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    And even if you are getting answers from them, you might want a lawyer anyway. Normally you'd want to avoid lawyers and family, but your sisters have already tossed you and your sister out on the street, I'd say any bridges have been sufficiently burned. – corsiKa Sep 14 '17 at 21:06
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If your sister paid rent, she was a tenant. There are laws to protect tenants, but those depend on what country, state, and city you live in. In most places in the US (maybe all), she was owed more than 2 days notice. Normally, the local housing authority could help her figure out what her rights are, but since this already happened, they may not be able to do much (depends on the local laws). It's worth asking them anyway. I don't know how partial ownership of the property would affect things if your sister was a partial owner.

If the 30 year old will was the most recent document, then that's how the estate will be distributed. There are no laws in the US requiring a will to be fair. An executor's role is to carry out the will. Being an executor does not mean one can choose to unilaterally sell the property in the estate without permission of other heirs. You'll need to speak with a lawyer if you think they're breaking the will by selling property that you have partial ownership of. But since the sale is already done, reversing it would be slow and probably very expensive in legal fees. If it's a small estate, you'll have to judge whether a lawyer is worth the money and the family's animosity. Also, if the estate had debt, debt must be paid before property is distributed to the heirs, so that could also change what your sisters had to do.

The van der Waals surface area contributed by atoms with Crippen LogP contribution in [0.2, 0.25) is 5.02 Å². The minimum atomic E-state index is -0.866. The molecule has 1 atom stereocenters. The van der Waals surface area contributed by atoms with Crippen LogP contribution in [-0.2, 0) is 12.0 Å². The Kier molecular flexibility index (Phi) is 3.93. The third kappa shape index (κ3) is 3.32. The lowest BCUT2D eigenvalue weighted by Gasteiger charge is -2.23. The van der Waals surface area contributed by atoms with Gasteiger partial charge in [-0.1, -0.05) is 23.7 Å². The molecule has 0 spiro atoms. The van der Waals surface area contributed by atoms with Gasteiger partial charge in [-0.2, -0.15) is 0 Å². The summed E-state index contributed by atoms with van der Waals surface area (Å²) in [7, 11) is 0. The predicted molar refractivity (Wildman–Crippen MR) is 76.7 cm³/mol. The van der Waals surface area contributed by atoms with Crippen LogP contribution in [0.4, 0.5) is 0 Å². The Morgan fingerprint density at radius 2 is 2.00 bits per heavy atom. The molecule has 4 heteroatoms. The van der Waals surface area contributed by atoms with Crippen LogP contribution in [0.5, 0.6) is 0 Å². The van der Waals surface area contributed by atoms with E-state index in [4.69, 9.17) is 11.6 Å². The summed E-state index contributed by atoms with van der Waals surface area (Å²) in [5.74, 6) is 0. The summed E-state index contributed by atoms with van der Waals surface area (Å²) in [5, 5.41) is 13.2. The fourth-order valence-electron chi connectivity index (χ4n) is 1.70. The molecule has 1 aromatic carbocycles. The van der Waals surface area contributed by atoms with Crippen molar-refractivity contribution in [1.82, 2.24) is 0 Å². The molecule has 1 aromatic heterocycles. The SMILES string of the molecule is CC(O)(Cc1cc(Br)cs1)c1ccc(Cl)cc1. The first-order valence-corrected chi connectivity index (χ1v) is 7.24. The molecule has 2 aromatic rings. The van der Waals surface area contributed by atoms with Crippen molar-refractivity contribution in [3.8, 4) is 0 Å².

I'd suggest first asking your sisters to tell you about what they've done to execute the will, and what they do in the future.

  • Thank you Karen, their has been financial situations with this as well. They sold our parents home for next to nothing. They also waited quite sometime before they listed it. Over a yr. went by when they had money from the sale of my parents home and corvette, plus the money we were paying to live their. They were supposed to abide by the will, which states to invest or reinvest to make the most for the heirs, meaning me and 9 others, including them. And they did not follow his wishes. I don't know how other estates are handled but no letters, no correspondence and selling it without us. – Julianne B. Sep 14 '17 at 21:58
  • If the executors did not follow the will, then you'd have grounds for a law suit. Whether it would be worth the lawyer's fees depends on how much the estate is worth. If you think they cheated you out of a million dollars, it's very likely worth the trouble and expense of going to court. If you think they cheated you out of $100, the lawyer's bill would certainly be at least several thousand, it's just not worth fighting over. – Jay Sep 15 '17 at 18:33